Date: 9/22/17 12:35 pm
From: Jim G (via carolinabirds Mailing List) <carolinabirds...>
Subject: Roseate Spoonbill & Wood Stork - NOPE - Jordan Lake
Good Afternoon Everyone,

This was all between 9 AM - 1 PM

Thanks to all those who aided me in my unsuccessful quest for the Roseate
Spoonbill and Wood Stork seen in the Morgan Creek mudflats or the New Hope
Creek mudflats. I can say with certainty that missing the birds wasn't for
my lack of trying. After a failed first attempt at the New Hope Creek
side, I returned to the sandy "railroad spur point area, " and wait for
about 45 minutes to see if the birds would fly in. After no success, I
made my fourth trip underneath the power lines to the gravel road at
Transis Camp Rd. I must say, I have never seen so many Blue Grosbeaks and
Indigo Buntings in one spot! There must have been 50 of each species on
the > 1 mile grassy, brushy and flower-filled hike to the New Hope Creek
Side.

Then, I got word that the birds may be located in the New Hope Game Lands
at the southern end of Transis Camp Road. So, I drove down to the parking
area in front of the official sign for the game lands, and started another
long hike. After following a nicely cut grass trail, I took the first
overgrown trail fork to the right (marked with a decomposing plastic
bottle). After getting slammed by some spider webs, I grabbed a large
stick to clear the way. I pushed on through the dense woods and uneven
terrain for approximately .75 miles and made it to the western finger of
the lake, or the Morgan Creek area (say steve schultz). The water was very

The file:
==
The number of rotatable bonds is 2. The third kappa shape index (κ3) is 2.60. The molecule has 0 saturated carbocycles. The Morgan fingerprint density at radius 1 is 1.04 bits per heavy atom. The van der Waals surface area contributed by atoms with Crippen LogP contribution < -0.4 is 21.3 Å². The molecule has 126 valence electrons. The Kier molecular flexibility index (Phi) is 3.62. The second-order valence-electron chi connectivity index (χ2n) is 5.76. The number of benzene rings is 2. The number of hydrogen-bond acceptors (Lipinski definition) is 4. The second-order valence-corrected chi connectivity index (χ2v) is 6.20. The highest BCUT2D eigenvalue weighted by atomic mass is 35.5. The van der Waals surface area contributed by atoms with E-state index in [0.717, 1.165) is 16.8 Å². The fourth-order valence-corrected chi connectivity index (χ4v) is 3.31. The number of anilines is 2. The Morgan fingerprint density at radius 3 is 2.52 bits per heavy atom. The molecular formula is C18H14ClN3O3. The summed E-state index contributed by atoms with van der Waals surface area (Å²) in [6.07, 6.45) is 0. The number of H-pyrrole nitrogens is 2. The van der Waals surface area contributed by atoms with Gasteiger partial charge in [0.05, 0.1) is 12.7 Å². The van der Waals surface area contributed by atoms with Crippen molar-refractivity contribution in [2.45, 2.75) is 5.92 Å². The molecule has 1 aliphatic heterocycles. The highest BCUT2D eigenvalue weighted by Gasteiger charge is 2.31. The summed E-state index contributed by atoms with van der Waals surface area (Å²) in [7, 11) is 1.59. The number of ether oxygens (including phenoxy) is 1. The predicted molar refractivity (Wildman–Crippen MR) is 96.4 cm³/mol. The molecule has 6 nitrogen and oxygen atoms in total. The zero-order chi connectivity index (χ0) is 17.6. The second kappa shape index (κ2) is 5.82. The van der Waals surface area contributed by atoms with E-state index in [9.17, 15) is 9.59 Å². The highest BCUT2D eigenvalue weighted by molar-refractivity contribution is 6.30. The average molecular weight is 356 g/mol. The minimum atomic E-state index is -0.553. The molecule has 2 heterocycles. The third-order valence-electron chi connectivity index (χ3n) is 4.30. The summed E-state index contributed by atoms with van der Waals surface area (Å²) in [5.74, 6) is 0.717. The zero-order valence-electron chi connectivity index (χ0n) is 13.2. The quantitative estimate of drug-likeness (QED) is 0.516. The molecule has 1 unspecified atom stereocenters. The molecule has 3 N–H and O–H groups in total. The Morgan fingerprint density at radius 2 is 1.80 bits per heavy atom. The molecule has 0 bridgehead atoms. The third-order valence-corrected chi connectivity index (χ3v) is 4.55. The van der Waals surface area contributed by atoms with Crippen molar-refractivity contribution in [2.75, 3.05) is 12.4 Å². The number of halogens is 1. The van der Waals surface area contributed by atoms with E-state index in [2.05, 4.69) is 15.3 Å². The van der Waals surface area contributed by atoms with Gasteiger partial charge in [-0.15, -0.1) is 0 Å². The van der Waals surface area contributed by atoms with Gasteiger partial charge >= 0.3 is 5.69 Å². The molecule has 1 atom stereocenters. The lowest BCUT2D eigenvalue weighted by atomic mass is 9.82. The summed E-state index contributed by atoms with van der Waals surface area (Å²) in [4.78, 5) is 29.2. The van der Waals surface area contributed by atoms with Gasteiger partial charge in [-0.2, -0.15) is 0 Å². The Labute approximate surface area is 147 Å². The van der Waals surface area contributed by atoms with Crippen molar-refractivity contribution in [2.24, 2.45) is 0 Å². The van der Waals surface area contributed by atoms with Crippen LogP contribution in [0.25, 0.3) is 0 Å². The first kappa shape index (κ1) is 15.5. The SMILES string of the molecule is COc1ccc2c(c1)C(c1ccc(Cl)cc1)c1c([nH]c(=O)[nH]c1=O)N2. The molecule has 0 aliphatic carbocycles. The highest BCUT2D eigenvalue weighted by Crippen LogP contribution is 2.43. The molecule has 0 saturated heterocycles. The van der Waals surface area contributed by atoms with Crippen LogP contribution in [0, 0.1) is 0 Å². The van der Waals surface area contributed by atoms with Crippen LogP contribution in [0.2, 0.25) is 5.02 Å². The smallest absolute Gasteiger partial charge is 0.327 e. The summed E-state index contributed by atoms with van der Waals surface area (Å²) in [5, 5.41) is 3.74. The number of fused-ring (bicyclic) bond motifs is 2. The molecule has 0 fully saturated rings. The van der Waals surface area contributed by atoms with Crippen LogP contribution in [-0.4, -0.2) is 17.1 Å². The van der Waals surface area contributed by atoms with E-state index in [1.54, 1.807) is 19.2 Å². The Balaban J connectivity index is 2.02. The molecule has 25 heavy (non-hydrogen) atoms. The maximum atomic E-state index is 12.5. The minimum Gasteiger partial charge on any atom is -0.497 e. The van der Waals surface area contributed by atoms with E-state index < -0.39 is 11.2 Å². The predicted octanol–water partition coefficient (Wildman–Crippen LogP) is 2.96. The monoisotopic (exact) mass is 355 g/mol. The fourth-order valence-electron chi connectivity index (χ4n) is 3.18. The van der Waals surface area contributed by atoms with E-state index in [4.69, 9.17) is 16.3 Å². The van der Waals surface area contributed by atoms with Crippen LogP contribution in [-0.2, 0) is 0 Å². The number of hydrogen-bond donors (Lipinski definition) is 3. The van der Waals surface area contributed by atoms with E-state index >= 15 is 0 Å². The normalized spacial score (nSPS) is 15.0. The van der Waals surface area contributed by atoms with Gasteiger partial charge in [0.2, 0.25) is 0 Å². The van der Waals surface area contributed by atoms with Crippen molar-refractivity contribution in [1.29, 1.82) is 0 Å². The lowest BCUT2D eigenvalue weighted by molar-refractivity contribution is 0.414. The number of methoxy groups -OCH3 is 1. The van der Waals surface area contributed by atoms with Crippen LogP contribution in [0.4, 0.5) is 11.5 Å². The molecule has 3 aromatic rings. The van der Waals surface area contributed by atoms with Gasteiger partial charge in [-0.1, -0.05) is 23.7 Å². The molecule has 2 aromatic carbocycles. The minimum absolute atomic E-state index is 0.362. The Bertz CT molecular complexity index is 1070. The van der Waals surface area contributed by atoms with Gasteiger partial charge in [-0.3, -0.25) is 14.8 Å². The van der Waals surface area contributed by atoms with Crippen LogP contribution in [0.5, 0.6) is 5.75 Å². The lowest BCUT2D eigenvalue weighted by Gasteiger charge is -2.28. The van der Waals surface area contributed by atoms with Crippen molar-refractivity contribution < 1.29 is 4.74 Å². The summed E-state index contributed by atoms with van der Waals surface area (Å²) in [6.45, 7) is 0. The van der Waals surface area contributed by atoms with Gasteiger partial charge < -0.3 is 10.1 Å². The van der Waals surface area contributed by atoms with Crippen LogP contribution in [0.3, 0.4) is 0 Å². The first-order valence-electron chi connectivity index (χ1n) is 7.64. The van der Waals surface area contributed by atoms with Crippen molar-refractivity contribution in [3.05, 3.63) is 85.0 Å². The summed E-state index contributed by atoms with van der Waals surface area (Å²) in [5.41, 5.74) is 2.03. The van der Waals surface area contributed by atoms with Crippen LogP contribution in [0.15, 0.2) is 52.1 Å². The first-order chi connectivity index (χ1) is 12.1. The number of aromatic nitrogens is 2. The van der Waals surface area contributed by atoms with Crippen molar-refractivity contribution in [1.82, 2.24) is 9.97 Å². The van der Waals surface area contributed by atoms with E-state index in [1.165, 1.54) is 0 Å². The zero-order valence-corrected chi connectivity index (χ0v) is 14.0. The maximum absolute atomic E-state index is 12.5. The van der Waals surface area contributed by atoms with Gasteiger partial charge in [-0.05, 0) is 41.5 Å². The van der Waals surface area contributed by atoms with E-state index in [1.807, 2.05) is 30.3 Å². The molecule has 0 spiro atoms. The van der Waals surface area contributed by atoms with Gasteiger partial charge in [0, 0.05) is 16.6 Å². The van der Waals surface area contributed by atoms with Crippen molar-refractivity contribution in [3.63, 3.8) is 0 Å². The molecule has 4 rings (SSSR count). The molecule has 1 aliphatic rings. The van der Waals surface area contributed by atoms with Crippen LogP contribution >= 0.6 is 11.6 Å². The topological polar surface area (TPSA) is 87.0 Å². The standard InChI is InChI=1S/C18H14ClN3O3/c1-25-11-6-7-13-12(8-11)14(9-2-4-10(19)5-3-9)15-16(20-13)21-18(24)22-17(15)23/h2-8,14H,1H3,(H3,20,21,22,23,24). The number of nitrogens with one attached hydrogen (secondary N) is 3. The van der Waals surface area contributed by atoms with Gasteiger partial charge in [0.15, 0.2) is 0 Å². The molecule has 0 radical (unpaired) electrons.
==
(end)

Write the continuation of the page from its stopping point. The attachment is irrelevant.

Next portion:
low, and while there were Great Egrets, Great Blue Herons and a pair of
Bald Eagles, the Wood Stork and Spoonbill were no where to be found. I
spent about an hour at this location exploring and walking the banks.

Overall, I figure i walked about 8 miles this morning, and gained a new
appreciation for all those who bird these spots frequently. These are not
easy spots to get to, but those who make the journey could be rewarded with
surprises beyond belief (hence Spoonbill and Wood Stork). I realize now
that we definitely got it easy on the Outer Banks, and I shouldn't ever
take it for granted.

OH, and how about those massive freshwater clams on the banks of the Morgan
Creek side? Some of the bivalves were 2 inches bigger than the palm of my
hand! I believe they are called Pyganodon grandis and are a relative
harmless exotic species (Thanks Ed Corey).

OH OH, and i saw my first fruiting Euonymus americanus or "Strawberry Bush
/ Heart's-a-bustin Bush!!!

BIG DAY, good birds.

--
Jim Gould
Southern Shores, NC

 
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